The fonds comprises of research notes, data and drafts of articles relating to Dr. Dunbar’s work in the Arctic, both in Greenland  and Northeastern Canada, and drafts of his unpublished papers.  In addition, there are 13 diaries of scientific expeditions (1935-1958), which reveal the progress made in the Field of Arctic research, mainly of scientific exploration in Greenland and Ungava Bay.  One diary, non scientific in nature, was kept by Maxwell Dunbar’s wife, Jean, during a winter in Greenland (1945-1946), when Dr. Dunbar was Acting Consul for Canada.  This diary gives an interesting account of day-to-day life in Greenland in the post-war period.  Included is correspondence and reports on Nansen Drift Station, and Dr. Dunbar’s extended biography (about 100 pages).  Cartographic materials consist of charts dealing with fauna, fish, seabirds and shorebirds of the Gulf of St. Lawrence (1980).  Non textual records comprise of 7 reels of film with an Arctic subject.  The files are arranged by subject, and the diaries are in chronological order.


Manuscript Group: 4112


1. m of textual records, hand-written and typescript

78  charts

7 reels of films


Source of Acquisition: Donated by Marian McLaren on July 27, 1988; and by Maxwell Dunbar on October 26, 1987; on September 18, 1991 and on  November 20, 1992


Finding Aids: Box Listing available




Hermann Melchior Eberts  (1753-1819), a descendant of Austrian nobility, was born in Augsburg and trained as a physician.  He enlisted as surgeon in the Hanau Regiment, which was hired by the British Government to fight the rebellious Thirteen Colonies, but after spending a year stationed in Quebec, he obtained his discharge.  He practised medicine in the Montreal area until 1790, and then moved to Detroit, where, from 1796 to 1798, he acted as coroner and sheriff of Wayne County.   In 1805, Eberts moved with his family to Sandwich (Windsor) in Upper Canada.  Hermann Joseph Eberts (1842-1906), one of his great grand-children, was born at Chatham, educated at the High School department of McGill College, received training in law, and held various business positions in Chatham and Winnipeg.  H. J. Eberts’ eldest son, Edward Melchior (1873-1945), graduated in Medicine at McGill University in 1897, did postgraduate work in London, and then held various positions, most notably that of surgeon, at the Montreal General Hospital.  After 1905 he also taught surgery at McGill, rising to the level of Full Professor in 1929.  He had five children, including Hermann Livingston Eberts (1905-1982), a Montreal businessman and engineer, who graduated from the Royal Military  College and McGill University with a B.Sc. in 1929, and Edmond Howard Eberts (born 1906), who received his B.C.L. at McGill in 1931, after serving as President of the Law Undergraduate Society.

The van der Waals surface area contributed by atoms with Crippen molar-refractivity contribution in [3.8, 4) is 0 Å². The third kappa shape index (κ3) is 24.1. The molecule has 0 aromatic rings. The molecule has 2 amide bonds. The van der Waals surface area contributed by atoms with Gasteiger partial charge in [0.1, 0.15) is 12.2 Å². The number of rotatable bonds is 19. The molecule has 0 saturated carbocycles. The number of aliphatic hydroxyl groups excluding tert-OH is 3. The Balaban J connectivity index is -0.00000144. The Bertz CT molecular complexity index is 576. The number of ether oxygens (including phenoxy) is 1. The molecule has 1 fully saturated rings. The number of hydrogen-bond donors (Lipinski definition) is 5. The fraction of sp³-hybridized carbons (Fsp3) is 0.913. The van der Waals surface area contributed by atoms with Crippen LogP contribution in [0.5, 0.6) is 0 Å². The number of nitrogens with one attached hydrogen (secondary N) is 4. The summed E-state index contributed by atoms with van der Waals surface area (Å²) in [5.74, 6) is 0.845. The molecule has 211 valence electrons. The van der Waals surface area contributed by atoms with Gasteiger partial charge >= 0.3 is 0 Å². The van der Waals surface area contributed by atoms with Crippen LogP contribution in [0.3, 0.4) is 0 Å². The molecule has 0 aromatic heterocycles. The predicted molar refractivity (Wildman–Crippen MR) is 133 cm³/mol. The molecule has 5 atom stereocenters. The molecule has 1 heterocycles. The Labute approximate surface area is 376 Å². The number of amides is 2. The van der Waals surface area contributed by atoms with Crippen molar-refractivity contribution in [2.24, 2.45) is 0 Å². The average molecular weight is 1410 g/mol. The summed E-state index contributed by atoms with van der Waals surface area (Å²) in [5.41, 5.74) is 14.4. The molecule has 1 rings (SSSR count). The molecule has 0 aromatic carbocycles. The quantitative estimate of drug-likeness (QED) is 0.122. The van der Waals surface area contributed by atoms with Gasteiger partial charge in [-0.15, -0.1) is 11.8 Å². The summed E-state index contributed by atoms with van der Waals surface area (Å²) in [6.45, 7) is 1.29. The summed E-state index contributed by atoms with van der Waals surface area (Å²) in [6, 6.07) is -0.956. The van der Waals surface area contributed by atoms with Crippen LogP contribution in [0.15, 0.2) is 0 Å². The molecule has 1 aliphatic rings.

This fonds reflects the Eberts family history, was assembled mainly by Hermann Joseph Eberts, Edmund Melchior Eberts and Hermann Livingstone Eberts.  Half of the fonds consist mainly of family correspondence, mostly dating from 1877 to 1982, addressed either to H. J. Eberts, E. M. Eberts, H. L. Eberts or their respective spouses.  In addition, there is a copy of H.M. Eberts will (1819) and a letter concerning the estate of his wife Marie-Francoise Hue (1826).  This collection also contains several copies of letters of nobility granted to Jacob Friederich Eberts in 1658, Hermann Melchior Eberts’ original of Army Discharge (1777), a notebook (1810-1838) belonging to Joseph Eberts (1785-1838),  H. J. Eberts’ diary (1861), a variety of legal documents including deeds of sale, wills, birth and marriage certificates, mortgage documents, as well as school reports.  Included is also H. M. Eberts’ licence to practice medicine in Quebec (1788), and documents relating to H. M. Eberts in his role as Sheriff of Wayne County, Michigan (1796-1798).  In addition, there are genealogical trees, newspaper clippings, and publications relating to the background of the family, as well as a 288 page typescript history of the family written by E. M. Eberts in 1944.  Lastly, this collection contains family photographs (1890-1980) and army photographs (1924-1939, 1960’s).


Manuscript Group: 4080


1.2 m of textual records, hand-written and typescript

533 photographs

7    negatives

Source of Acquisition: Transferred from McCord Museum in May 1984


Finding Aids: Box Listing available




Sophy L. Elliott, a well known Montreal writer, artist, lecturer, radio commnentator and community activist, was born in Montreal in 1881 or 1882, and lived in the city  most of  her life.  She studied music, however due to an illness, she turned to painting, and after a number of her paintings were exhibited in the Gallery of the Montreal Art Association.  Her acquaintances included Mona Elliott, who served as a nurse in World War One.  She was on the executive board of the Canadian Author’s Association and worked for fifteen years as newspaper person.  She wrote for various magazines in Montreal and in England, authored historical articles, commentaries, and was also the fashion editor of the Montreal Star.  While studying Canadian history she became interested in the role of women in the period of  the French settlement along the St. Lawrence River.  For example, she was the author and illustrator of the book Women Pioneers of North America (1941).  Mrs. Elliott was the founder of the Canadian Women’s Army Corps during World War II.  She died in 1963 in Montreal.